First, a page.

1160.0 - ABS Confidentiality Series, Aug 2017  
Latest ISSUE Released at 11:30 AM (CANBERRA TIME) 23/08/2017  First Issue
   Page tools: Print Print Page Print all pages in this productPrint All


This page contains the following:

What is confidentiality?
The obligation to maintain confidentiality
Managing data confidentiality
A contextual approach to confidentiality


Confidentiality refers to protecting the secrecy and privacy of information collected from individuals and organisations.

This means that when information is made available, it needs to be done in a way that is unlikely to allow individuals or organisations to be identified. Maintaining confidentiality is both a legal and ethical obligation, and a failure to maintain confidentiality is called a confidentiality breach, or disclosure.

This series focuses on managing the risks of two main types of breach:

  • Where the identity of a person or organisation is determined using other public or privately held information about them. This is known as re-identification.
  • Where a characteristic of an individual or organisation is determined without formally re-identifying them. This is known as attribute disclosure.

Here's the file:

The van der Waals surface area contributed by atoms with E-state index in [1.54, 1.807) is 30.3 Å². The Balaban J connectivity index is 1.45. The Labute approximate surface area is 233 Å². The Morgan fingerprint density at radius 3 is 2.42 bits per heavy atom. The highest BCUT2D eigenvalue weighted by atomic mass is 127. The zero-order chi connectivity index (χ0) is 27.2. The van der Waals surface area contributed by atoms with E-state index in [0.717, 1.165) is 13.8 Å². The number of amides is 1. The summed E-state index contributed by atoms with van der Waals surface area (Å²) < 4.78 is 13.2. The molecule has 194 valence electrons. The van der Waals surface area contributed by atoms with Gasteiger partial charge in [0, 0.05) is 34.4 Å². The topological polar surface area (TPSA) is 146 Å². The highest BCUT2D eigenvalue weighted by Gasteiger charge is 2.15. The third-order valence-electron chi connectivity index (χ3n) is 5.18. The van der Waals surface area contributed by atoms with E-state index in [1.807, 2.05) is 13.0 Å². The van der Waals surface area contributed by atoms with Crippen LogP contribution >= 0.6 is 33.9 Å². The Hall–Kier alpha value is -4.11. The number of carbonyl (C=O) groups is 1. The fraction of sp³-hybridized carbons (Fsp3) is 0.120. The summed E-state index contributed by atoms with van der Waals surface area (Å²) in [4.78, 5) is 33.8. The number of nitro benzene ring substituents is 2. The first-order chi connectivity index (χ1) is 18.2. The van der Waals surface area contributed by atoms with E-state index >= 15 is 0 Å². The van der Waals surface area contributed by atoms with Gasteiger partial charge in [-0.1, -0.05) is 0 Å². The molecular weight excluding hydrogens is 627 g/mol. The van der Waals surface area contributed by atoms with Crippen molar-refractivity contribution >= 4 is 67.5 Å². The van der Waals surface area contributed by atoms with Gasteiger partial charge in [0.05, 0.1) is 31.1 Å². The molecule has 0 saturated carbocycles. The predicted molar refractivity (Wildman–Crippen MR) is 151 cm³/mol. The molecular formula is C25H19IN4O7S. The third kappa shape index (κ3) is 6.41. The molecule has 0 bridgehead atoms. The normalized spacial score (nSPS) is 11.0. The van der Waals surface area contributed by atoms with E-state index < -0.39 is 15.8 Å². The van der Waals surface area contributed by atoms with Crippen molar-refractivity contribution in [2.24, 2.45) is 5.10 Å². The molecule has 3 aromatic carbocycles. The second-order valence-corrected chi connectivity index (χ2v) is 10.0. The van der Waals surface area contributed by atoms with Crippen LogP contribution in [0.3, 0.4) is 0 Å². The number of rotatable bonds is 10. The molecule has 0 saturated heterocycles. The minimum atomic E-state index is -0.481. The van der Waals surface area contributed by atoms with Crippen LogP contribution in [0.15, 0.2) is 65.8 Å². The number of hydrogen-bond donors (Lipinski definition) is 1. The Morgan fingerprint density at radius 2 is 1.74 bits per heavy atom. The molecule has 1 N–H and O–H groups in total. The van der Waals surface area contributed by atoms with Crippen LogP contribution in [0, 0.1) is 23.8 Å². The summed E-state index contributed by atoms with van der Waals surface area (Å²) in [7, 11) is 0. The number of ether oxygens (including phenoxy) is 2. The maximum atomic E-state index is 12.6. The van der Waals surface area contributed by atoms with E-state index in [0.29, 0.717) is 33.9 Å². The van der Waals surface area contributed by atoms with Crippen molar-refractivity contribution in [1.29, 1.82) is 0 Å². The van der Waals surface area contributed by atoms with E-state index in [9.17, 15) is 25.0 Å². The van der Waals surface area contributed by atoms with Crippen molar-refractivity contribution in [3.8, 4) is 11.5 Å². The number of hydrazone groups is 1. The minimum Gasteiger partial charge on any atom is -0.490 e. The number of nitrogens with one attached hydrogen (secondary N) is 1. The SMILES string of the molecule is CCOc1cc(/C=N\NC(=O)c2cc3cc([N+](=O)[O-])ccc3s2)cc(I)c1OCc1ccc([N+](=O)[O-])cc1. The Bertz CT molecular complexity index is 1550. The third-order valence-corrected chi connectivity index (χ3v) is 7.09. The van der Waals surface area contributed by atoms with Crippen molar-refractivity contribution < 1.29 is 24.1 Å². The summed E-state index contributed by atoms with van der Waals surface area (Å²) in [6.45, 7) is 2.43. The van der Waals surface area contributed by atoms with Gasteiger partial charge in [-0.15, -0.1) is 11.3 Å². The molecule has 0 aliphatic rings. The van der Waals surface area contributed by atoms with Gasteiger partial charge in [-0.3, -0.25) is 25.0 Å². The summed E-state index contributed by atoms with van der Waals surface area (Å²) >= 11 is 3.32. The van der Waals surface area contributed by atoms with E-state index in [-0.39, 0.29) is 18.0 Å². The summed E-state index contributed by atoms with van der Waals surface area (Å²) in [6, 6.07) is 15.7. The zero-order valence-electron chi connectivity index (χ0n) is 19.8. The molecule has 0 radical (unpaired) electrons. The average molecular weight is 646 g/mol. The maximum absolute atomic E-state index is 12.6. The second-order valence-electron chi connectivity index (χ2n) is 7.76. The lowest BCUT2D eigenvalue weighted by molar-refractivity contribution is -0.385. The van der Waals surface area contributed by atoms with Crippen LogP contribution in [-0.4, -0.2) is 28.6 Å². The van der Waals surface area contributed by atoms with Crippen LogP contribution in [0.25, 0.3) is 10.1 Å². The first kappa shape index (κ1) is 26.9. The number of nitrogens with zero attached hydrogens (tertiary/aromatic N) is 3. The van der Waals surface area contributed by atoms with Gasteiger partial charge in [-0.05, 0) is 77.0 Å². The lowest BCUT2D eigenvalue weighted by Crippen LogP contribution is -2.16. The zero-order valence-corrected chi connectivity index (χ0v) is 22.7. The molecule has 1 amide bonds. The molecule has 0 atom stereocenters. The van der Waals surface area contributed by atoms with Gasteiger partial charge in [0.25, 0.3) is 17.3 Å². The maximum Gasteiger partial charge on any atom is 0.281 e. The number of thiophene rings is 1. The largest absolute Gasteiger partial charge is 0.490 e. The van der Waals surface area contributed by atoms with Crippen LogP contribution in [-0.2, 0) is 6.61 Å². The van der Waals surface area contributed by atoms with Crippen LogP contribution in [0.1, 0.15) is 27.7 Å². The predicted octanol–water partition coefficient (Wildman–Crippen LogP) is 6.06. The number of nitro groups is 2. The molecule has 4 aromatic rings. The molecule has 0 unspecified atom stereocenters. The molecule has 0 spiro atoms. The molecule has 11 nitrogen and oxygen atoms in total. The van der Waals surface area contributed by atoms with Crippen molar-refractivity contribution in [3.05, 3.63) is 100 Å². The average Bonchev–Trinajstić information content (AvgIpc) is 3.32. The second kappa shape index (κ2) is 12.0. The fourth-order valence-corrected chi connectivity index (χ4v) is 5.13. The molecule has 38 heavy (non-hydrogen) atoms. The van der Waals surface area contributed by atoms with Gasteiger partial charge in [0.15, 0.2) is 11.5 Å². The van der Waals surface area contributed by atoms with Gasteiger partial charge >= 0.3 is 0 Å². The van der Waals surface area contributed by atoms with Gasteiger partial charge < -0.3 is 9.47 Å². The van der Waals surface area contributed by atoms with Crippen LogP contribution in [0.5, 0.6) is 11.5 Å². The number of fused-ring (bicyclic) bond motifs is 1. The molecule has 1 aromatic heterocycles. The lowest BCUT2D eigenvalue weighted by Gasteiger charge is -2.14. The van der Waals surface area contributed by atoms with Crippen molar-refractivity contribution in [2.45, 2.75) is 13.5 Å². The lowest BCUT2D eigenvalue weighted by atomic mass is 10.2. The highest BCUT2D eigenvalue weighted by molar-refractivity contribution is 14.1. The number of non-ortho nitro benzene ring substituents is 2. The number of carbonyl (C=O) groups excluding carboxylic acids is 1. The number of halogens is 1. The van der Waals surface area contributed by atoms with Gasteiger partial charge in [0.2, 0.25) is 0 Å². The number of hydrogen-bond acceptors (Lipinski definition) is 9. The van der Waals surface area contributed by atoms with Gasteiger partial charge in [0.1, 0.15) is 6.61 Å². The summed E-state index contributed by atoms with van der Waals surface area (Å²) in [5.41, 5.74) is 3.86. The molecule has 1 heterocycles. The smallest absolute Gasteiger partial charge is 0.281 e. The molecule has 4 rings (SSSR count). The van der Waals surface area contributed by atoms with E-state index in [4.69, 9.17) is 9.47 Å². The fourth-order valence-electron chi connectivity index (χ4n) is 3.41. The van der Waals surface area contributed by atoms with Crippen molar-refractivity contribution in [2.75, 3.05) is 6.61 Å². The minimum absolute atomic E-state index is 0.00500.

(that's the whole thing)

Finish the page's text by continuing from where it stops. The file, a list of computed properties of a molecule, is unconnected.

Maintaining confidentiality (i.e. protecting secrecy, privacy and identity) is essential to preserving public trust in data custodians – the agencies that collect, manage and release data.


Australian Government agencies collect data from individuals and organisations as a standard part of their activities. There is a legal and ethical responsibility for agencies to respect and maintain the secrecy, privacy and identity of those providing the information.

In practice, this means implementing policies and procedures that address all aspects of data protection. Agencies should ensure that identifiable information:
  • Is not released publicly (except where allowed by legislation).
  • Is maintained and accessed securely.
  • Is available only to authorised people and on a need-to-know basis.

Legal obligations

The obligation to keep confidential the identities and characteristics of people and organisations is primarily reflected in laws governing the collection, use and dissemination of information. These laws include, for example:
  • Privacy Act 1988
  • Social Security (Administration) Act 1999
  • Taxation Administration Act 1953
  • Census and Statistics Act 1905

These and other pieces of legislation have different terminology for the process of making data available in a safe manner. However, they all require reasonable steps to be taken to limit the likelihood of an individual person or organisation being re-identified in any data that is released. Penalties apply if the secrecy provisions set out in these Acts are breached. For example, the Census and Statistics Act stipulates criminal penalties for enabling the likely identification of an individual or organisation.

Privacy legislation

In Australia, data protections are recognised in the Privacy Act 1988.